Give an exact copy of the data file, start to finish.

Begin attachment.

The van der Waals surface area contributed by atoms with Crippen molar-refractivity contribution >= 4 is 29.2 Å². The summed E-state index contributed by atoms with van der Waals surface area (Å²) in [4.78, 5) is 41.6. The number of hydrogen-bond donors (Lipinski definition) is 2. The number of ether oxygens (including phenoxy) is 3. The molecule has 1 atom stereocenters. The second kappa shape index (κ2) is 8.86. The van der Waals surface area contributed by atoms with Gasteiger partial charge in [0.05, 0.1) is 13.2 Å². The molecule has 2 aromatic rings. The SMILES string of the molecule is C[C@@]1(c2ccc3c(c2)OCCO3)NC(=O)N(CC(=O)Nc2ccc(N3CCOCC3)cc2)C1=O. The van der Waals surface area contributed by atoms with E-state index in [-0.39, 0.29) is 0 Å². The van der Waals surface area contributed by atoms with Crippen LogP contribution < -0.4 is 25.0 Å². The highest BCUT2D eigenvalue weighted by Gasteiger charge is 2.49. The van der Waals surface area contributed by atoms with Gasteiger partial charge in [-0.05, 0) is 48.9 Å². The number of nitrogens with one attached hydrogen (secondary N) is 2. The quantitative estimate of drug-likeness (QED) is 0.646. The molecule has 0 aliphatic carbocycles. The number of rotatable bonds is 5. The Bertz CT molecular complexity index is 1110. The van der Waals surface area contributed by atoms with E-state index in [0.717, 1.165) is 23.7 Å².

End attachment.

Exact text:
The van der Waals surface area contributed by atoms with Crippen molar-refractivity contribution >= 4 is 29.2 Å². The summed E-state index contributed by atoms with van der Waals surface area (Å²) in [4.78, 5) is 41.6. The number of hydrogen-bond donors (Lipinski definition) is 2. The number of ether oxygens (including phenoxy) is 3. The molecule has 1 atom stereocenters. The second kappa shape index (κ2) is 8.86. The van der Waals surface area contributed by atoms with Gasteiger partial charge in [0.05, 0.1) is 13.2 Å². The molecule has 2 aromatic rings. The SMILES string of the molecule is C[C@@]1(c2ccc3c(c2)OCCO3)NC(=O)N(CC(=O)Nc2ccc(N3CCOCC3)cc2)C1=O. The van der Waals surface area contributed by atoms with E-state index in [-0.39, 0.29) is 0 Å². The van der Waals surface area contributed by atoms with Crippen LogP contribution < -0.4 is 25.0 Å². The highest BCUT2D eigenvalue weighted by Gasteiger charge is 2.49. The van der Waals surface area contributed by atoms with Gasteiger partial charge in [-0.05, 0) is 48.9 Å². The number of nitrogens with one attached hydrogen (secondary N) is 2. The quantitative estimate of drug-likeness (QED) is 0.646. The molecule has 0 aliphatic carbocycles. The number of rotatable bonds is 5. The Bertz CT molecular complexity index is 1110. The van der Waals surface area contributed by atoms with E-state index in [0.717, 1.165) is 23.7 Å².